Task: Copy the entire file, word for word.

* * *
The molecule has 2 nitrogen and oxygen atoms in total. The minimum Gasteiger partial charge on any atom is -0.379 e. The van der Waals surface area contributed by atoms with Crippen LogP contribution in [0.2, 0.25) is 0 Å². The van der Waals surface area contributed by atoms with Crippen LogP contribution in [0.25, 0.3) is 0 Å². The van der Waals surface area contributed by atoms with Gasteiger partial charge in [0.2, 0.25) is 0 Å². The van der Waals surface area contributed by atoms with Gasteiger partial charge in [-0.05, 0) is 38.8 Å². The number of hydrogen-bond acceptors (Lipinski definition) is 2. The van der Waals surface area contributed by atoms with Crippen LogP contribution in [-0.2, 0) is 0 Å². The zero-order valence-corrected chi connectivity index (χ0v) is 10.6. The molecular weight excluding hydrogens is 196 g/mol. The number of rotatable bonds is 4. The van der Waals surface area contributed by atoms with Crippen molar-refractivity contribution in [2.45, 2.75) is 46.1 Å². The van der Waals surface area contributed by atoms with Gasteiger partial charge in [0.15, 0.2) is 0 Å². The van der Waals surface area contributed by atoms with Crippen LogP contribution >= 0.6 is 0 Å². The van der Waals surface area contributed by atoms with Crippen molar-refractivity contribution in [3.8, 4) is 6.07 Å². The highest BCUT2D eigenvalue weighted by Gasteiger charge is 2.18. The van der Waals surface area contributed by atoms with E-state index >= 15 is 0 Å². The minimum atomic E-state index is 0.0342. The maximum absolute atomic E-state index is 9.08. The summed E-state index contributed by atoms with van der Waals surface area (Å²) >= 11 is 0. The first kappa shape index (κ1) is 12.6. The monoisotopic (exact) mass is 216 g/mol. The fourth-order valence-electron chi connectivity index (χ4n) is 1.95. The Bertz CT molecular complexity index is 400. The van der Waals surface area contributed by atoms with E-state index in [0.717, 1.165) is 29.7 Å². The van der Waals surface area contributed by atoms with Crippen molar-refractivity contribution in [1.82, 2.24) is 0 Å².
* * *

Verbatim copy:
The molecule has 2 nitrogen and oxygen atoms in total. The minimum Gasteiger partial charge on any atom is -0.379 e. The van der Waals surface area contributed by atoms with Crippen LogP contribution in [0.2, 0.25) is 0 Å². The van der Waals surface area contributed by atoms with Crippen LogP contribution in [0.25, 0.3) is 0 Å². The van der Waals surface area contributed by atoms with Gasteiger partial charge in [0.2, 0.25) is 0 Å². The van der Waals surface area contributed by atoms with Gasteiger partial charge in [-0.05, 0) is 38.8 Å². The number of hydrogen-bond acceptors (Lipinski definition) is 2. The van der Waals surface area contributed by atoms with Crippen LogP contribution in [-0.2, 0) is 0 Å². The zero-order valence-corrected chi connectivity index (χ0v) is 10.6. The molecular weight excluding hydrogens is 196 g/mol. The number of rotatable bonds is 4. The van der Waals surface area contributed by atoms with Crippen molar-refractivity contribution in [2.45, 2.75) is 46.1 Å². The van der Waals surface area contributed by atoms with Gasteiger partial charge in [0.15, 0.2) is 0 Å². The van der Waals surface area contributed by atoms with Crippen LogP contribution >= 0.6 is 0 Å². The van der Waals surface area contributed by atoms with Crippen molar-refractivity contribution in [3.8, 4) is 6.07 Å². The highest BCUT2D eigenvalue weighted by Gasteiger charge is 2.18. The van der Waals surface area contributed by atoms with E-state index >= 15 is 0 Å². The minimum atomic E-state index is 0.0342. The maximum absolute atomic E-state index is 9.08. The summed E-state index contributed by atoms with van der Waals surface area (Å²) >= 11 is 0. The first kappa shape index (κ1) is 12.6. The monoisotopic (exact) mass is 216 g/mol. The fourth-order valence-electron chi connectivity index (χ4n) is 1.95. The Bertz CT molecular complexity index is 400. The van der Waals surface area contributed by atoms with E-state index in [0.717, 1.165) is 29.7 Å². The van der Waals surface area contributed by atoms with Crippen molar-refractivity contribution in [1.82, 2.24) is 0 Å².